25 August 2016

Homeschooling: When Will The "Experts" Concede They've Lost the Argument?

 Homeschooling, Westmoreland Homesteads, Mount Pleasant, Pennsylvania, 1936
Business Insider:
Recent data collected by the Department of Education reveals homeschooling has grown by 61.8% over the last 10 years to the point where two million kids — 4% of the total youth population — now learn from the comfort of their own home.
Contrary to the belief that homeschooling produces anti-social outcasts, the truth is that some of the most high-achieving, well-adjusted students are poring over math problems at their kitchen table, not a desk in a classroom. According to leading pedagogical research, at-home instruction may just be the most relevant, responsible, and effective way to educate children in the 21st century.
Yes; and contrary to the control freaks in much of the public (and some private) education business. I understand their fear - besides the elitist notion that "we know best", paid educators are also concerned about protecting their turf. That's a natural reaction, but not one that has the *best interests of the child at heart.

And BI gets this right as well:
The biggest stereotype surrounding homeschooling is that constant one-on-one teaching deprives kids of the socialization they need to thrive. Not so. Homeschooled kids are just as likely to play soccer and do group projects as any other students.
We've had that discussion here before

Click here to read the BI piece.

And another recent piece points out that African-American families are increasingly joining the homeschooling movement as well. African-American public school teacher turned homeschooling Mom Nikita Bush, was recently quoted in the Christian Science Monitor as saying:
“people are starting to realize that public education in America was designed for the masses of poor, and its intent has been to trap poor people into being workers and servants. If you don’t want that for your children, then you look for something else,” she says. To her, the biggest flaw in public education is a lack of character education, an "absence of a moral binding," that contributes to low expectations – and lower outcomes for children of color.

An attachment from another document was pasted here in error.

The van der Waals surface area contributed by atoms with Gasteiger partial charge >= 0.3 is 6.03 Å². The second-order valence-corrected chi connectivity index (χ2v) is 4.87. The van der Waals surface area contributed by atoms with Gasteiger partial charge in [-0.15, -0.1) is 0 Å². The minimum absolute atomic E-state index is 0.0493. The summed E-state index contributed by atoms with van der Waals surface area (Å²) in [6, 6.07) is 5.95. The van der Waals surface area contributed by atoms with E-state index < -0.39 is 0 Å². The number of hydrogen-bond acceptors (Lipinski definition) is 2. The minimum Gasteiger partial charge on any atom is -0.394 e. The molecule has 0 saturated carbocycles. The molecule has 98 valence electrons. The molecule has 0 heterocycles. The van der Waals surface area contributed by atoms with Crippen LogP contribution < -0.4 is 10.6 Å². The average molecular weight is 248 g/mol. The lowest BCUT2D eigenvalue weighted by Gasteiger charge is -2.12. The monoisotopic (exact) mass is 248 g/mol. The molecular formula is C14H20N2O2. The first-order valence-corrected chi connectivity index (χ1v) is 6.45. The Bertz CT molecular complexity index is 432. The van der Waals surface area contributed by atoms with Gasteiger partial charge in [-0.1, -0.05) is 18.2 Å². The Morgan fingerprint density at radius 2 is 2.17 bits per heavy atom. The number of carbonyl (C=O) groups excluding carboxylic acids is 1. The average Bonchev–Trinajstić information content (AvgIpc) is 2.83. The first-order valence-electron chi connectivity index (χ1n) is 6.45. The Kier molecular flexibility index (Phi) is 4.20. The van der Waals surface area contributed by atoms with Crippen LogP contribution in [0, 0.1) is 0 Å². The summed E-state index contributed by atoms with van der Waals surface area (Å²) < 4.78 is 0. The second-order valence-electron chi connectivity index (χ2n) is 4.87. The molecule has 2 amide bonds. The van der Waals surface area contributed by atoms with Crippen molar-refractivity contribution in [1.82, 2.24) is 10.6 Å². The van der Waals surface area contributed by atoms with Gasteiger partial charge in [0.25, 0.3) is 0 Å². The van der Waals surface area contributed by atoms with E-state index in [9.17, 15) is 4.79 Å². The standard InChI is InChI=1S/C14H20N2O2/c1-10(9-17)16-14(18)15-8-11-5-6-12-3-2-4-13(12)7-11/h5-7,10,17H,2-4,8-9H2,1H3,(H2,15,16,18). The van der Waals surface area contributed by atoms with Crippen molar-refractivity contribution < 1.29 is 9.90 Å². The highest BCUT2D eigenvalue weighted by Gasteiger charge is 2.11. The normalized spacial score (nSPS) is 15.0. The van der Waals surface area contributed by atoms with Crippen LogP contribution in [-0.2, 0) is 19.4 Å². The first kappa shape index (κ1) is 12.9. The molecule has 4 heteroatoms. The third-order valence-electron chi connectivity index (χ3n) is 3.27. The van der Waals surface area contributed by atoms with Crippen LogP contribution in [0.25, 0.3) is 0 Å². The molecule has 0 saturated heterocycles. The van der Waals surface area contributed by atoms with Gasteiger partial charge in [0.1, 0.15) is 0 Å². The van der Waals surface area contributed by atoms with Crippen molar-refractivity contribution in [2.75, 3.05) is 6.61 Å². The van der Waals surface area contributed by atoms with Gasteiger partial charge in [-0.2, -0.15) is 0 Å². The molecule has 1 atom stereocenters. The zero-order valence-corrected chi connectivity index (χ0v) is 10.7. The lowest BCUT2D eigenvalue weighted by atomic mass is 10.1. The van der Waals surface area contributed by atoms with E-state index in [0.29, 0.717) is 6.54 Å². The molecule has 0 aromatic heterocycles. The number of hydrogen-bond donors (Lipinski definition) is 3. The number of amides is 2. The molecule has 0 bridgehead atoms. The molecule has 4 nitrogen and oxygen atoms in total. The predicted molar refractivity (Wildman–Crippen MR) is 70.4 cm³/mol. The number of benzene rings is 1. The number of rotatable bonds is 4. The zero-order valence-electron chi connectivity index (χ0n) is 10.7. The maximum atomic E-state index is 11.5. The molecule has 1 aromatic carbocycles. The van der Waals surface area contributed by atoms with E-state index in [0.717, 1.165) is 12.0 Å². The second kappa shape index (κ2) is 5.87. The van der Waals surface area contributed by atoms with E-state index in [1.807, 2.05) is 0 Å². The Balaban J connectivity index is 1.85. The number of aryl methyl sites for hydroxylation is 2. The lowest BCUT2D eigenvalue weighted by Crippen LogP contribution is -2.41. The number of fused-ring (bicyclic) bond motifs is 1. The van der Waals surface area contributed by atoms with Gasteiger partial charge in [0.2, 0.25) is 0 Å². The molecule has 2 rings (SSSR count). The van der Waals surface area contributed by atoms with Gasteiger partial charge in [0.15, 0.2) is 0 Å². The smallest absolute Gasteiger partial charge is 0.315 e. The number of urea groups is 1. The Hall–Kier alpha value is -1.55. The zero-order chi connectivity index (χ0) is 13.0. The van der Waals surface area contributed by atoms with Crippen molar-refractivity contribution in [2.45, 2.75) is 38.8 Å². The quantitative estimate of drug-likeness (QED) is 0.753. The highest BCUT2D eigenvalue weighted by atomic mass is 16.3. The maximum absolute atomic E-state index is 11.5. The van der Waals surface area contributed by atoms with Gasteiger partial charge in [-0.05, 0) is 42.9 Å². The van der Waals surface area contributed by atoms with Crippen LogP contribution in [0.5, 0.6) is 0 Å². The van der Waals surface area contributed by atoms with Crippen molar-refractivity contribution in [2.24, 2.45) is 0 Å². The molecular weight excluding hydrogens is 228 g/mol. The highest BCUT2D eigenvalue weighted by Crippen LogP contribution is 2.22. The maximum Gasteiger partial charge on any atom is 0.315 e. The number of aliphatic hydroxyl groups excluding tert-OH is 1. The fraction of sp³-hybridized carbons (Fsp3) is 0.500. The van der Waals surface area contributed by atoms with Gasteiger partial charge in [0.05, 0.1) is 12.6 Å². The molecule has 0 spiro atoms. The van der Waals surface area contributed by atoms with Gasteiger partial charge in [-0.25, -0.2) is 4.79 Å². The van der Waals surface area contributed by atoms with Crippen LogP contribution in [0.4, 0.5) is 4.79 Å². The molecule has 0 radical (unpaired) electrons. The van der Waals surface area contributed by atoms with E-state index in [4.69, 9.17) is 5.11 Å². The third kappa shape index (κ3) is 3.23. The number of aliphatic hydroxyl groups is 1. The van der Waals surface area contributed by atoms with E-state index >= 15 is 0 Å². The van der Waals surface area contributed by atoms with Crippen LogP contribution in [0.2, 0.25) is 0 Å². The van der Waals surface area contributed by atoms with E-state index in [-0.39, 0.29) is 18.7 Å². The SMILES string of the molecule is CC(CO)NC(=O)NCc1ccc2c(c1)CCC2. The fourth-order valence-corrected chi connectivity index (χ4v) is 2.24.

The CSM piece adds:
The reasons black parents cite for home-schooling their children cover a wide range. Some sound similar to the  homeschooling movement as a whole: religious beliefs, a desire to shelter children from an increasingly crass or materialistic society, a conviction that they are best-suited to teach their kids the values they need to live a fulfilling life.
You can read the interesting CSM piece here.

I will add that we are currently in the infant stages of a similar movement when it comes to college education as well - and for many of the same reasons. What many have referred to as the democratization of education is making much of this possible. Technology has reshaped how we learn much more than some realize. Regardless, the dinosaurs in academia and government schools who continue to advocate a centralized, top-down approach to education will stubbornly fight on to protect their turf. They are fighting for their own relevance.


But the genie is out of the bottle. Parents are taking back control of the education of their children from the "experts." The failure of the bloated education industry, with its misdirected priorities, will be the reason for its own demise. 

*As always, I acknowledge that there are dedicated teachers in public and private education that do have the best interests of their students at heart. Those teachers have my appreciation and prayers. But that does not change the facts of the education establishment and its failures in general.

7 comments:

Ralph Steel said...

Again I will make the statement that teachers are the only professionals who are not treated as such.